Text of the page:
Zypper is also able to install plain RPM files while trying to satisfy their  dependencies
              using  packages  from defined repositories. You can install a plain RPM file by specifying
              its location in the install command arguments either as a local path or an URI. E.g.:

              $ zypper install ~/rpms/foo.rpm http://some.site/bar.rpm

              Zypper will download the files into its cache directory (/var/cache/zypper/RPMS), add this
              directory  as a temporary plaindir repository and mark the respective packages for instal-
              lation.

              In the install command, you can specify also packages you wish to remove  in  addition  to
              the packages you wish to install, by prepending their names by a '-' or '~' character. For
              example:

              $ zypper install vim -emacs
              $ zypper remove emacs +vim

              will both install vim and remove emacs. Note that if you choose to use '-' with the  first
              package  you  specify, you need to write '--' before it to prevent its interpretation as a
              command option.

              $ zypper install -- -boring-game great-game great-game-manual

       -r, --repo <alias|name|#|URI>
              Work only with the repository specified by the alias, name, number or URI. This option can
              be used multiple times.

       -t, --type <type>
              Type  of  package  to  install  (default:  package). See section Package Types for list of
              available package types.

              If pattern is specified, and the pattern is not yet installed, all packages  required  and
              recommended  by  the  pattern will be installed.  A pattern is considered installed if all
              the packages and patterns it requires are installed. Thus a pattern can be  evalueated  as
              installed  even  if  you  do  not  install  the pattern itself, but rather the packages it
              requries. Use zypper search -t pattern [name] to look for available  patterns  and  zypper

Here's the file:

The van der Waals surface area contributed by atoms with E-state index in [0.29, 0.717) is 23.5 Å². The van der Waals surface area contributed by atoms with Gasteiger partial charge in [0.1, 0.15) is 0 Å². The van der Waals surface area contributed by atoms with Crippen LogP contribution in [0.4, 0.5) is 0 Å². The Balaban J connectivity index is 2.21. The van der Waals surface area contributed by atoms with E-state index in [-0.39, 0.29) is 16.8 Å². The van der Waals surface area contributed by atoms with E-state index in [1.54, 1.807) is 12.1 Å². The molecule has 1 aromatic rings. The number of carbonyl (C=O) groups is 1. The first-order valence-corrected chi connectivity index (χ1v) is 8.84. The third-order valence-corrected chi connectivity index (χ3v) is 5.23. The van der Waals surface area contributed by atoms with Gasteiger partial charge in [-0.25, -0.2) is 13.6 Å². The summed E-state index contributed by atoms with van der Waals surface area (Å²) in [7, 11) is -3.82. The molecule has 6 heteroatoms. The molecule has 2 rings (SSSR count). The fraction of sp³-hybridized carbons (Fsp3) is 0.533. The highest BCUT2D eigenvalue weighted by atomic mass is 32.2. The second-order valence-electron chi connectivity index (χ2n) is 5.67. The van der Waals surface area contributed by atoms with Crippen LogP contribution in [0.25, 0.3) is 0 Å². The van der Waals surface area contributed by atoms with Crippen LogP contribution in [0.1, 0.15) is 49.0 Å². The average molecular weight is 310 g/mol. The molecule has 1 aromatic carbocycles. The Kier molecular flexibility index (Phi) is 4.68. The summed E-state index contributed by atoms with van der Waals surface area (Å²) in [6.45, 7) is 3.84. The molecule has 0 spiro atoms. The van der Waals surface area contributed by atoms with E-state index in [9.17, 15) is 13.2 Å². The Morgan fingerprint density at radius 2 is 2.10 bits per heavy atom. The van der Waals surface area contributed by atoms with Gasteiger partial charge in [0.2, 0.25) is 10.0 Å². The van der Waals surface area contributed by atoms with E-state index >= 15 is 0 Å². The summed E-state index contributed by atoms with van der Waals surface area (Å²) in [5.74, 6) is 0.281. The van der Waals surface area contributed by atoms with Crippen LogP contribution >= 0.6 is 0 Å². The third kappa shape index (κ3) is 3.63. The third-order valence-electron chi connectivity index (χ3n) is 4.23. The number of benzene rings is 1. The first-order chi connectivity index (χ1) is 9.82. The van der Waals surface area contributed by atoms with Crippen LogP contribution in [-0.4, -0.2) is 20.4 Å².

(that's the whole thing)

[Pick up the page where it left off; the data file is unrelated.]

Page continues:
info -t pattern <name> to list its contents.

              If  patch  is  specified,  zypper will install and/or remove packages to satisfy specified
              patch. This is a way to ensure that specific bug fix is installed. Like patterns,  patches
              can also be evaluated as installed by installing the packages needed to satisfy the patch.
              Use zypper list-patches to look for available needed patches  and  zypper  info  -t  patch
              <name> to display detailed information about a patch.

              If  product  is  specified,  zypper  ensures  all  packages  required  by  the product are
              installed. Use zypper se -t product [name] to look for available products and zypper  info
              -t product <name> to display detailed information about a product.


       -n, --name
              Select packages by their name, don't try to select by capabilities.

       -f, --force
              Install even if the item is already installed (reinstall), downgraded or changes vendor or
              architecture.

           --oldpackage
              Allow to replace a newer item with an older one. Handy if you are doing a rollback. Unlike
              --force  it  will  not  enforce  a  reinstall,  if  the item is already installed with the
              requested version.

           --from <alias|name|#|URI>
              Select packages from specified repository.  If  strings  specified  as  arguments  to  the
              install  command  match  packages  in  repositories specified in this option, they will be
              marked for installation. This option currently implies --name, but allows using  wildcards
              for specifying packages.

       -C, --capability
              Select packages by capabilities.

       -l, --auto-agree-with-licenses
              Automatically  say 'yes' to third party license confirmation prompt. By using this option,
              you choose to agree with licenses of all third-party software this command  will  install.
              This  option  is particularly useful for administators installing the same set of packages
              on multiple machines (by an automated process) and have the licenses confirmed before.

           --debug-solver
              Create solver test case for debugging. Use this option, if you think the dependencies were
              not  solved all right and attach the resulting /var/log/zypper.solverTestCase directory to
              your bug report. To use this option, simply add it to the problematic  install  or  remove
              command.

           --no-recommends
              By  default, zypper installs also packages recommended by the requested ones.  This option
              causes the recomended packages to be ignored and only the required ones to be installed.

       -R, --no-force-resolution
              Do not force the solver to find a solution. Instead, report dependency problem and  prompt
              the user to resolve it manually.

           --force-resolution
              Force  the  solver  to  find  a solution, even if it would mean removing all packages with
              unfulfilled requirements.

              The default behavior is 'force' in the interactive mode and 'no-force' in the non-interac-
              tive mode. If this option is specified, it takes the preference.